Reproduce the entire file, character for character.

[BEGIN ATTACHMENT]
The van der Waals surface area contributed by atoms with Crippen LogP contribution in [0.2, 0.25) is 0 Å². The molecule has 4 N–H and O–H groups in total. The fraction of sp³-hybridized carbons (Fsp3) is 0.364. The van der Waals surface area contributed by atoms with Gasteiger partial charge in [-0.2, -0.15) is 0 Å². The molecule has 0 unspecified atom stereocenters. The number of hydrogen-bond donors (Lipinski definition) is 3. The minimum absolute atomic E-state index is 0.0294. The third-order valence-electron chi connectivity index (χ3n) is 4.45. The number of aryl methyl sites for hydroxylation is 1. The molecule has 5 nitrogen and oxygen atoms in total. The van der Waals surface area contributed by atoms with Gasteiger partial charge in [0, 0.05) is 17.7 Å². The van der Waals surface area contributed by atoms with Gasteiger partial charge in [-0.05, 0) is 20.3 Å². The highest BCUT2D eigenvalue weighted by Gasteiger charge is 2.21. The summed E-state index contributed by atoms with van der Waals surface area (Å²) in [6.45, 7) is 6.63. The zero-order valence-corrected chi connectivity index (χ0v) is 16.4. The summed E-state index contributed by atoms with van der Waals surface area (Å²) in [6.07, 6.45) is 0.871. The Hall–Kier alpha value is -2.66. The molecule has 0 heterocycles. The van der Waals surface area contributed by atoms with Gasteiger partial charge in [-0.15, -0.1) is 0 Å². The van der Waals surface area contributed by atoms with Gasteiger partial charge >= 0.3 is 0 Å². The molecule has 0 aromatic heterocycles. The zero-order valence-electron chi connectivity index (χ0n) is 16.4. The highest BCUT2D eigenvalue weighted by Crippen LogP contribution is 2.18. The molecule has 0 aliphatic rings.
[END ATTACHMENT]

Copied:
The van der Waals surface area contributed by atoms with Crippen LogP contribution in [0.2, 0.25) is 0 Å². The molecule has 4 N–H and O–H groups in total. The fraction of sp³-hybridized carbons (Fsp3) is 0.364. The van der Waals surface area contributed by atoms with Gasteiger partial charge in [-0.2, -0.15) is 0 Å². The molecule has 0 unspecified atom stereocenters. The number of hydrogen-bond donors (Lipinski definition) is 3. The minimum absolute atomic E-state index is 0.0294. The third-order valence-electron chi connectivity index (χ3n) is 4.45. The number of aryl methyl sites for hydroxylation is 1. The molecule has 5 nitrogen and oxygen atoms in total. The van der Waals surface area contributed by atoms with Gasteiger partial charge in [0, 0.05) is 17.7 Å². The van der Waals surface area contributed by atoms with Gasteiger partial charge in [-0.05, 0) is 20.3 Å². The highest BCUT2D eigenvalue weighted by Gasteiger charge is 2.21. The summed E-state index contributed by atoms with van der Waals surface area (Å²) in [6.45, 7) is 6.63. The zero-order valence-corrected chi connectivity index (χ0v) is 16.4. The summed E-state index contributed by atoms with van der Waals surface area (Å²) in [6.07, 6.45) is 0.871. The Hall–Kier alpha value is -2.66. The molecule has 0 heterocycles. The van der Waals surface area contributed by atoms with Gasteiger partial charge in [-0.15, -0.1) is 0 Å². The van der Waals surface area contributed by atoms with Gasteiger partial charge >= 0.3 is 0 Å². The molecule has 0 aromatic heterocycles. The zero-order valence-electron chi connectivity index (χ0n) is 16.4. The highest BCUT2D eigenvalue weighted by Crippen LogP contribution is 2.18. The molecule has 0 aliphatic rings.